The Massachusetts Supreme Judicial Court recently construed the undefined term “advertising idea” in a case of first impression in the Commonwealth, holding that a footwear company’s insurers must provide a defense against an underlying claim alleging unfair use of a former Olympian’s name to promote a line of running shoes.

Holyoke Mut. Ins. Co. in Salem v. Vibram USA, Inc. arose from a lawsuit in which the family of Abebe Bikila sued shoe maker, Vibram, alleging that Vibram used Bikila’s name to promote its FiveFingers line of minimalist running shoes. Bikila won the 1960 Olympic marathon and remains the only athlete in history to win a gold medal while competing barefoot. The complaint alleged that Vibram designed the shoes to “mimic biomechanical properties of barefoot running while providing the protection of a conventional shoe” and named them after Bikila to associate the footwear with his “legendary barefoot Olympic feats.” Bikila’s family brought suit in federal court in Washington state and asserted four causes of action for violations of the Washington Personality Rights Act, the Washington Consumer Protection Act, unfair competition in violation of the Lanham Act, and unjust enrichment.

Vibram was insured under Commercial General Liability (“CGL”) policies with two different insurers – Holyoke Mutual Insurance Company and Maryland Casualty Company. Its policies required the insurers to defend Vibram against any claims seeking, among other things, damages due to “advertising injury,” defined as “the use of another’s advertising idea in your ‘advertisement.’” The policies defined “advertisement” as “a notice that is broadcast or published to the general public or specific market segments about your foods, products, or services for the purpose of attracting customers or supporters.” They did not define the term “advertising idea.” The policies also contained an exclusion for claims arising out of “infringement of copyright, patent, trademark, trade secret, or other intellectual property rights.”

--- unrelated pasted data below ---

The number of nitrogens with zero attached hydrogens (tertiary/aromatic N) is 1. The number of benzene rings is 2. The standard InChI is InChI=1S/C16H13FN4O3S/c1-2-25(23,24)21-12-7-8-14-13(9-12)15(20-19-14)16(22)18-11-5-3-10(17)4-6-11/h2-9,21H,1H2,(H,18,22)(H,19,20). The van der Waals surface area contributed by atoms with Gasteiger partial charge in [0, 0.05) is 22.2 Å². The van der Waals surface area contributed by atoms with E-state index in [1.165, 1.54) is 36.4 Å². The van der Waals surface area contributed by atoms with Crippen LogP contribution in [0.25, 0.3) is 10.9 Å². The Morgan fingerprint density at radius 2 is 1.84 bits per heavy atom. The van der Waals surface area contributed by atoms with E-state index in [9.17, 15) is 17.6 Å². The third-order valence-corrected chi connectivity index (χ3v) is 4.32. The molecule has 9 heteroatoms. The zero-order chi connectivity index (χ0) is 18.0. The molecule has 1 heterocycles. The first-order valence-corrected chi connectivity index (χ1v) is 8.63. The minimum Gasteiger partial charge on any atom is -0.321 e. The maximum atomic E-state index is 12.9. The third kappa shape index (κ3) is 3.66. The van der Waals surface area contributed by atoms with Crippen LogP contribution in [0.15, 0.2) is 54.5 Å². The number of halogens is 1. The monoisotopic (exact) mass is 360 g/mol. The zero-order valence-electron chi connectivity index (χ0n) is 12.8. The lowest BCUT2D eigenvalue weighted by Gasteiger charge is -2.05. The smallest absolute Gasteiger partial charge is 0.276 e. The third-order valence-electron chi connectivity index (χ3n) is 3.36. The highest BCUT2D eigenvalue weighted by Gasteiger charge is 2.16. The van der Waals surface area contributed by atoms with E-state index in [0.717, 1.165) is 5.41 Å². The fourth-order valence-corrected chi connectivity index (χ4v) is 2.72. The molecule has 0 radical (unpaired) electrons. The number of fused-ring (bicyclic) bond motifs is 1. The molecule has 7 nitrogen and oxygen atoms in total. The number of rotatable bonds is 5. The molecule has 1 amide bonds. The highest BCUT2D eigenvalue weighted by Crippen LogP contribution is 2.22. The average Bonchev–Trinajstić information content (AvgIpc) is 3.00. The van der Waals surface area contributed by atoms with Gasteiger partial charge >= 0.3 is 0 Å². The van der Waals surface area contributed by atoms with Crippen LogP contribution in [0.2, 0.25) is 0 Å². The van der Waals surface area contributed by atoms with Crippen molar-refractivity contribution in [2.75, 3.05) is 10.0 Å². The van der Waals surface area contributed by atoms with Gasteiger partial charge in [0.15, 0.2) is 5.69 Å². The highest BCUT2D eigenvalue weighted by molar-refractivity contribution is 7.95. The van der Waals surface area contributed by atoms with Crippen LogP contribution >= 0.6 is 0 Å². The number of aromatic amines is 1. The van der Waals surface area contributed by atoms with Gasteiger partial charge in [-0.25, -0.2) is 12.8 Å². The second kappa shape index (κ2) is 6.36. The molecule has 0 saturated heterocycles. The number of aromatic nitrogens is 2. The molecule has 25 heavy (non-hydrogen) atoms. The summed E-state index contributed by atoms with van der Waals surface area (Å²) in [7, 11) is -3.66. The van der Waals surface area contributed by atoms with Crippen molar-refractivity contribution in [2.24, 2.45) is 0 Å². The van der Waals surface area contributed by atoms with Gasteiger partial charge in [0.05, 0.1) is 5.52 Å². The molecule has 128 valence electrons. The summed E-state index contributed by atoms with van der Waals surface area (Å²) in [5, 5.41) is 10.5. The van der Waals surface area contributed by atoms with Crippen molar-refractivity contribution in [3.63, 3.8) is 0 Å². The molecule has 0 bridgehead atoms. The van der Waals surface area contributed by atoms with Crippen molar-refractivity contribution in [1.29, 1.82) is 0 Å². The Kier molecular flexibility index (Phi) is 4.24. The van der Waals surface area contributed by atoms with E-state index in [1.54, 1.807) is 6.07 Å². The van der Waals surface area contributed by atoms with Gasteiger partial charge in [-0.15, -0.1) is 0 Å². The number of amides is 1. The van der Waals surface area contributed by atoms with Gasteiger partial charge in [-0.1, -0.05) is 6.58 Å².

Because the term “advertising idea” was undefined in the policies, the Court was required to look to other jurisdictions for guidance. The Court found that other jurisdictions had defined “advertising idea” broadly to mean an “idea about the solicitation of business and customers,” “idea in connection with marketing and sales and for the purpose of gaining customers,” and “idea for calling public attention to a product or business, especially by proclaiming desirable qualities so as to increase sales or patronage.” Based on these broad definitions, the Massachusetts high court concluded that the Bikila family’s lawsuit constituted a claim seeking damages due to “advertising injury,” thus triggering a duty to defend.

The insurers tried to distinguish the Bikila lawsuit by arguing that it raised claims limited only to Abebe Bikila’s “right of publicity,” and not a covered “advertising idea.” In support, the insurers noted that the Bikila family did not use the name “Bikila” to market a particular product or service and, thus, without a primary meaning, the name “Bikila” could not acquire a secondary meaning or association among consumers. The Court rejected the insurers’ argument, noting that the insurers produced no authority for the notion that an “advertising idea” must have a secondary meaning or “otherwise embody principles of trademark law” in order to trigger an insurer’s duty to defend under a CGL policy.

The Vibram decision is significant for several reasons. First, the decision provides guidance as to the meaning of the undefined policy term “advertising idea,” consulting cases from other jurisdictions to define it to broadly include ideas about marketing, sales, generating business, and soliciting new customers. Second, the decision illustrates the general proposition that liability insurance affords policyholders a broad duty to defend that insurers will be hard-pressed to overcome when relying on nothing more than the interpretation of an undefined policy provision. Finally, the decision highlights the potential overlap between an “advertising idea,” which triggers coverage, and the “infringement of copyright, patent, trademark, trade secret, or other intellectual property rights,” which are often excluded from coverage, thereby providing a basis for argument that such claims also trigger an insurer’s duty to defend.